The controller, which is the same one used for larger micro-UAVs like the Raven and Pointer, can control up to six Wasps at once. An improved version of the Wasp is in development, and this new one will be waterproof and have a night (infrared) camera. The major shortcoming of the Wasp is the difficulty of using it in windy or stormy conditions. This is a problem with all lightweight UAVs, and is particularly bad with the tiny Wasp. The troops, however, are happy to have it. The system is rugged, lightweight and simple to use. When the air is fairly still, the Wasp can go up and provide the troops with a major battlefield advantage.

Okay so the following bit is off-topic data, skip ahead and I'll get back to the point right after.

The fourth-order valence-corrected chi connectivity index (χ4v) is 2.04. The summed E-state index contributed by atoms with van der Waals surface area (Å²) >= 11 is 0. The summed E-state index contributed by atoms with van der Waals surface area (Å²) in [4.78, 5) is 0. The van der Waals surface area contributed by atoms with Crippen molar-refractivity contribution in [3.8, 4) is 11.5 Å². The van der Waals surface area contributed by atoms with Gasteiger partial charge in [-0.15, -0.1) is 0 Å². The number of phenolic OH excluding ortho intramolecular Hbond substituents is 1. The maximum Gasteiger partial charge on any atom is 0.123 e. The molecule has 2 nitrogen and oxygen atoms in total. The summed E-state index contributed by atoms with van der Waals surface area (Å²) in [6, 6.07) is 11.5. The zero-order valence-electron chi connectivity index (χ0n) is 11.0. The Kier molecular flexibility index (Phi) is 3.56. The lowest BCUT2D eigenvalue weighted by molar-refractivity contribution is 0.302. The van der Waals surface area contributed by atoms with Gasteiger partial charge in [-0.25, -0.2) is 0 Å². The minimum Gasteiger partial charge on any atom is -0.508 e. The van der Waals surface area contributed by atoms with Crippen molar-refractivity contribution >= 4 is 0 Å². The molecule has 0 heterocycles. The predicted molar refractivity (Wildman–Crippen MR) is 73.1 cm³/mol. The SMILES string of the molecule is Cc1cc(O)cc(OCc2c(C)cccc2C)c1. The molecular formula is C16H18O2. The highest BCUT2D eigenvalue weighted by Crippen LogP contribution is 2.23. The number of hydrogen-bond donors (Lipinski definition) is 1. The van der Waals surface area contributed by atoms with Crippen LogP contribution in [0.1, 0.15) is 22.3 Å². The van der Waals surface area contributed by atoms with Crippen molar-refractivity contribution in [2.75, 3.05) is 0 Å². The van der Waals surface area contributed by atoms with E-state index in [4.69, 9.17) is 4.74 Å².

Efforts to create smaller and smaller UAVs has reached the point where the U.S. Navy and Marine Corps are now field testing the seven ounce Wasp Micro Air Vehicle (MAV). This is a flat, rectangular flying wing (13 inch wingspan, about seven inches long), that can stay in the air for about an hour. Once the battery powered propeller is spinning, the operator throws Wasp into the air, and off it goes, usually a 100 feet altitude. You land it by pressing the autoland button after you have entered GPS coordinates of where you want it to return to. The propeller often breaks off when it lands, but the Wasp was designed for that, and you just snap on another one. The $5,000 MAV can survive about twenty such landings. The MAV is controlled via a hand held ($30,000) device that looks like a Gameboy, but has a seven inch color screen and controls laid out for easy use. The Wasp carries a GPS, and microprocessor that keeps it stable in flight. The operator picks a route via GPS coordinates, and can order it to circle an area at any time. Two color video cameras are carried (one looking forward, and one looking to the rear), and then the Wasp is a hundred feet up, you can make out people below, and whether they are armed. The Wasp moves at a speed of 35-75 kilometers an hour (or about 9-19 meters a second). The controller can remain in touch with a Wasp that is up to ten kilometers away, after which the operator losses control, and the video feed.